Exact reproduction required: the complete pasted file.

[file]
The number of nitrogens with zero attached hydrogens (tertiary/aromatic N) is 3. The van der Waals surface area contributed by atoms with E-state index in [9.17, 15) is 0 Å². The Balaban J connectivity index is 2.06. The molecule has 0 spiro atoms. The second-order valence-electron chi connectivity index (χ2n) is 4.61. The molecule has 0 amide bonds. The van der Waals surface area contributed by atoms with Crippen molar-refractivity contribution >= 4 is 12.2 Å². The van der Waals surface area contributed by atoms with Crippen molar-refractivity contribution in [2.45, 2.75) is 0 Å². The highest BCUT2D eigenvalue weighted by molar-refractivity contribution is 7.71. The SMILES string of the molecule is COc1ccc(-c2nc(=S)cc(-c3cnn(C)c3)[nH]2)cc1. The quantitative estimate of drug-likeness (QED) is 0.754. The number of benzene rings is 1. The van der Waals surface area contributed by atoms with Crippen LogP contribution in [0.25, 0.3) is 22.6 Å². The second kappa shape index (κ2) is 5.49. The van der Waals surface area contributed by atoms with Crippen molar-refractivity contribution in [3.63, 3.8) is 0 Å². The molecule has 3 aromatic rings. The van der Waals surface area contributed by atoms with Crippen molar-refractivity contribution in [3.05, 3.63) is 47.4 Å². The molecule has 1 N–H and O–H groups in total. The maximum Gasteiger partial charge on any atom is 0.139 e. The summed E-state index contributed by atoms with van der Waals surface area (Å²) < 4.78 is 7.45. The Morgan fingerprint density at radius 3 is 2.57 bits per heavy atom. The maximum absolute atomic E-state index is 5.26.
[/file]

The number of nitrogens with zero attached hydrogens (tertiary/aromatic N) is 3. The van der Waals surface area contributed by atoms with E-state index in [9.17, 15) is 0 Å². The Balaban J connectivity index is 2.06. The molecule has 0 spiro atoms. The second-order valence-electron chi connectivity index (χ2n) is 4.61. The molecule has 0 amide bonds. The van der Waals surface area contributed by atoms with Crippen molar-refractivity contribution >= 4 is 12.2 Å². The van der Waals surface area contributed by atoms with Crippen molar-refractivity contribution in [2.45, 2.75) is 0 Å². The highest BCUT2D eigenvalue weighted by molar-refractivity contribution is 7.71. The SMILES string of the molecule is COc1ccc(-c2nc(=S)cc(-c3cnn(C)c3)[nH]2)cc1. The quantitative estimate of drug-likeness (QED) is 0.754. The number of benzene rings is 1. The van der Waals surface area contributed by atoms with Crippen LogP contribution in [0.25, 0.3) is 22.6 Å². The second kappa shape index (κ2) is 5.49. The van der Waals surface area contributed by atoms with Crippen molar-refractivity contribution in [3.63, 3.8) is 0 Å². The molecule has 3 aromatic rings. The van der Waals surface area contributed by atoms with Crippen molar-refractivity contribution in [3.05, 3.63) is 47.4 Å². The molecule has 1 N–H and O–H groups in total. The maximum Gasteiger partial charge on any atom is 0.139 e. The summed E-state index contributed by atoms with van der Waals surface area (Å²) < 4.78 is 7.45. The Morgan fingerprint density at radius 3 is 2.57 bits per heavy atom. The maximum absolute atomic E-state index is 5.26.